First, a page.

Denmark Aims to Corner Carbon Capture Market

The Danish government is investing billions of euros to establish the country as a hub for carbon capture and storage (CCS) in Europe, a technology central to the EU’s 2050 net-zero climate plans.

Denmark aims to kickstart the nascent CCS industry by enticing the market with subsidies, helping the Scandinavian country to pull in front of EU competition.

The government wants Danish industry to run ahead of the market, building the necessary infrastructure to make CCS viable as soon as market demand arrives at scale.

In addition to removing domestic carbon, Denmark is looking to transport CO2 from surrounding nations for storage under Danish soil, becoming a regional leader.

Last September, Danish authorities signed an agreement with the Belgian region of Flanders to transport and store carbon-emissions, with the first carbon exports injected under the Danish North Sea in March. 

Norway, Germany, and Poland have also expressed interest in working with Danish industry to store planet-heating CO2.

CCS technology sees carbon dioxide removed from the atmosphere and injected underground, where it will remain for hundreds of years, removing its contribution to global warming. 

Depleted oil fields and gas reservoirs are considered ideal sites for CCS, though it is also possible to inject carbon deep under subsoil.

While the CCS industry is taking off in the United States, thanks in large part to a government tax credit of $85 for each tonne of carbon stored, the industry is in its infancy in Europe.

This is despite carbon removals being a central plank in EU plans to reach net-zero carbon emissions by 2050.  The EU has set a goal to have at least 300 million tonnes of CO2 stored per year by mid-century.

CCS is seen as particularly important to quell the climate impact of sectors without a clear path to complete decarbonisation, such as aviation and shipping.

The European Commission’s Net-Zero Industry act, released in March 2023, includes CCS as a strategic green technology, making it eligible for investment support and quicker permitting processes.

For the first time, the EU also set out a target to enable 50 million tonnes of annual CO2 injection capacity by 2030, putting the oil and gas industry under pressure to deliver on a technology they have promoted for years.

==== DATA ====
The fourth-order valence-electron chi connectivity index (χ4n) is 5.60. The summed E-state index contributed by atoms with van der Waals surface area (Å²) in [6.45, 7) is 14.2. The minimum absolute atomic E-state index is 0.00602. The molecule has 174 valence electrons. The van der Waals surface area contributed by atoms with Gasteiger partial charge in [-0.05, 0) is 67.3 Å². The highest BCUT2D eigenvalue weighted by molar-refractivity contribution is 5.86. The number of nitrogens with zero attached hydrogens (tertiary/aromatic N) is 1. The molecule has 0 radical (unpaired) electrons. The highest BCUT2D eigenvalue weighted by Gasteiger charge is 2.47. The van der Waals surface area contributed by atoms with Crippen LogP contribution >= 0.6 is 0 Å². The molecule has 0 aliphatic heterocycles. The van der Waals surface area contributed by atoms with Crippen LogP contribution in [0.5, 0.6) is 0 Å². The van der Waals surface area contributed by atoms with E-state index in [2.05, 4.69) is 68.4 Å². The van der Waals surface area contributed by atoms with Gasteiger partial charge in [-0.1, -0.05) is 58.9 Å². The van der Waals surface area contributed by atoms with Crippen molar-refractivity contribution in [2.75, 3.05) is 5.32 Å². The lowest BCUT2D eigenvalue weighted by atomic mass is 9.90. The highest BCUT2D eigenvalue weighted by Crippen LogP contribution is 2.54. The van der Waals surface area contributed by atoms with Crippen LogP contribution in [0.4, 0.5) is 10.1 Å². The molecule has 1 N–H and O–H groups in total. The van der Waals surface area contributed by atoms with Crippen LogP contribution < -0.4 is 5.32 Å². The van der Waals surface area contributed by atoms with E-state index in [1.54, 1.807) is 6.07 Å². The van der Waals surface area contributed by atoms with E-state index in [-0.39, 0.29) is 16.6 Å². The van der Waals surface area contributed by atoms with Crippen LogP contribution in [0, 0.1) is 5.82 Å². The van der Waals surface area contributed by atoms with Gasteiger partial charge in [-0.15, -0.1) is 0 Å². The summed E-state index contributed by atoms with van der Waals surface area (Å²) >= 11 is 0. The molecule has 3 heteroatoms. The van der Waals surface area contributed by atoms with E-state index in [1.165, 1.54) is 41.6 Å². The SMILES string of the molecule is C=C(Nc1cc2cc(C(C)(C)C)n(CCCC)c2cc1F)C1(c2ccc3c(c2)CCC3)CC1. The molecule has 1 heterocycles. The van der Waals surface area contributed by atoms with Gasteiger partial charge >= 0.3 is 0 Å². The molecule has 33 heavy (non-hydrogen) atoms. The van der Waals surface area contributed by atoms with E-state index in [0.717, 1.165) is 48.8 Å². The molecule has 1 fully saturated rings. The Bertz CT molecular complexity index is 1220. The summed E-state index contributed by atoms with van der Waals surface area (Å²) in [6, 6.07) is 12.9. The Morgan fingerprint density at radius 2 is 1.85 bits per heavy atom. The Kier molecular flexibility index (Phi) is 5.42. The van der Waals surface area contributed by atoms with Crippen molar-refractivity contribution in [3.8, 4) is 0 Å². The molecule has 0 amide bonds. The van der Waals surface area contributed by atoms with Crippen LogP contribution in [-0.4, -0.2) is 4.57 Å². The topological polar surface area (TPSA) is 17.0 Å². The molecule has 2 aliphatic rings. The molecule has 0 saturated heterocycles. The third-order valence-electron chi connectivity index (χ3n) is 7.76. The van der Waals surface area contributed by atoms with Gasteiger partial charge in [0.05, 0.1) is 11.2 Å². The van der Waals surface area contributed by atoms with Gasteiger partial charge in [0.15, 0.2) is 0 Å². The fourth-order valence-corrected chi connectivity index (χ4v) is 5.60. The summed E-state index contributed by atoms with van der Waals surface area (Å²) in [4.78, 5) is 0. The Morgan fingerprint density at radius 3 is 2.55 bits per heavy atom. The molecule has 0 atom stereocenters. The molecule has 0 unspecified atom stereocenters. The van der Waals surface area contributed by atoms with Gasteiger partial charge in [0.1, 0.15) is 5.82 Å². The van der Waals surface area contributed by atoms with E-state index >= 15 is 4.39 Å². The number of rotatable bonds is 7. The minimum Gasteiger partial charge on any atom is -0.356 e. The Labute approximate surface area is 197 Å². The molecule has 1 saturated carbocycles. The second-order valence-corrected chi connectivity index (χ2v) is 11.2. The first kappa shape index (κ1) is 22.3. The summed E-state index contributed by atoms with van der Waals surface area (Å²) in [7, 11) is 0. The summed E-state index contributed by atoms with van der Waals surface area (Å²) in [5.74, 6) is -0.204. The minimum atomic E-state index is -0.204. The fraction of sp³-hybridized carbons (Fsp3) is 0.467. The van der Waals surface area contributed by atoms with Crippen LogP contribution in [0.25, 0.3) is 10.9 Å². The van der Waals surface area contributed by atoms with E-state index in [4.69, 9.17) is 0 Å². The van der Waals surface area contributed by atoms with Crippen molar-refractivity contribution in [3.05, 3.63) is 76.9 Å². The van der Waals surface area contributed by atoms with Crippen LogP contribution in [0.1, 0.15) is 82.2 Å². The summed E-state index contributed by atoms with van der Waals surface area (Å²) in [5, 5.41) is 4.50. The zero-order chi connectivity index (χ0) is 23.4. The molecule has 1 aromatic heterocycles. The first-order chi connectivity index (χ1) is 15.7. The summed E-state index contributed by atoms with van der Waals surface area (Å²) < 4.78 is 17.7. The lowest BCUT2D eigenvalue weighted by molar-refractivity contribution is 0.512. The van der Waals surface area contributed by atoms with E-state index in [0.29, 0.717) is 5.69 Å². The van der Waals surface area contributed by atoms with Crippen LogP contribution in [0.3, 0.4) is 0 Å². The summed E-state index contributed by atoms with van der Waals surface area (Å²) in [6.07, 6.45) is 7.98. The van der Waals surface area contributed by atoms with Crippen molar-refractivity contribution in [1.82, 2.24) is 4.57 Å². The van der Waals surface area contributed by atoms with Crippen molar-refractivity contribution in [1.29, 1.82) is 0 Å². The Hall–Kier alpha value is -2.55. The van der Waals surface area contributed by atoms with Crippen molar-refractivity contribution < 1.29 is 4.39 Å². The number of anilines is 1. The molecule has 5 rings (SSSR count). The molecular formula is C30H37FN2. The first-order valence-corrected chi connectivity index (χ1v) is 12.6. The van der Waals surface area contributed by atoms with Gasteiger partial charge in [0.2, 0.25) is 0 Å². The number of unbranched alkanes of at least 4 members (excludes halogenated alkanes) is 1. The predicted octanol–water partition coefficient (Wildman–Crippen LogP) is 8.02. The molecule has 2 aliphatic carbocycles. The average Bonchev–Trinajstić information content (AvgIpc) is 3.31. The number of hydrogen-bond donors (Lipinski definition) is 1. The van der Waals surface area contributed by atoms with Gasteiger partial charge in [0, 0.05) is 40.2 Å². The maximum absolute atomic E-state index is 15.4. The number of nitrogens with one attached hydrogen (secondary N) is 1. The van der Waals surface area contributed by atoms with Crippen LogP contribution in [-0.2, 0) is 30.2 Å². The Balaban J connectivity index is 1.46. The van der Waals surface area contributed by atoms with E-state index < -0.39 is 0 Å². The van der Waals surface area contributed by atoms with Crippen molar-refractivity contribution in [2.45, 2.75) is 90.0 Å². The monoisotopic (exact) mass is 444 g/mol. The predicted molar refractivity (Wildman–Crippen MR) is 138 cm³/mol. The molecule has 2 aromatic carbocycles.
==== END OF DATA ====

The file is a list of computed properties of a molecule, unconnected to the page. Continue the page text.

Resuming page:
Under EU state aid rules, significant government investments must be approved by the European Commission to prevent market distortions.

On 12 January 2023, the Commission approved a €1.1 billion Danish scheme to support the roll-out of CCS technologies, citing the importance for Denmark’s climate targets and the wider EU goal of climate neutrality.

The Danish energy company Ørsted was among the first to be awarded a tender to support carbon capture from the company’s combined heat and power (CHP) plants.

CHP plants in Denmark are primarily powered by wood chips, meaning the process is theoretically carbon negative, as carbon from the atmosphere is absorbed by forestry prior to it being captured and stored underground.

At present, the carbon captured is shipped to the Northern Lights storage reservoir in the Norwegian part of the North Sea, as Danish storage facilities are not yet ready at scale.

Ørsted has signed an agreement with American tech giant Microsoft to offset 2.76 million tons of CO2 from the Asnæs Power Station over 11 years.

Ørsted said in a statement, “given the nascent state of bioenergy-based CCS, Danish state subsidies and Microsoft’s contract were both necessary to make this project viable.”

Both the government and industry want to eventually transition Denmark away from a state subsidy model to an independent CCS market.

Anne Højer Simonsen, Deputy Director of the Confederation of Danish Industry, said, “there’s no question that this needs to become a market. And the only reason that you need subsidies right now is that the market will not pay for the cost. And you need political will to get the market up and running. If you have a project you depend so much on other parts of the value chain that you cannot control, so the risk for most commercial components is simply too high.”

The commitment of other European countries is also needed to spur private investment in the Danish CCS market, according to Simonsen, who continued, “even though we actually think we are going to catch and store a lot of CO2 in a Danish context, it’s far from enough to pay for infrastructure, and especially also storage. So it will depend very much on being able to attract carbon dioxide storage also from other countries.”

Source: Euractiv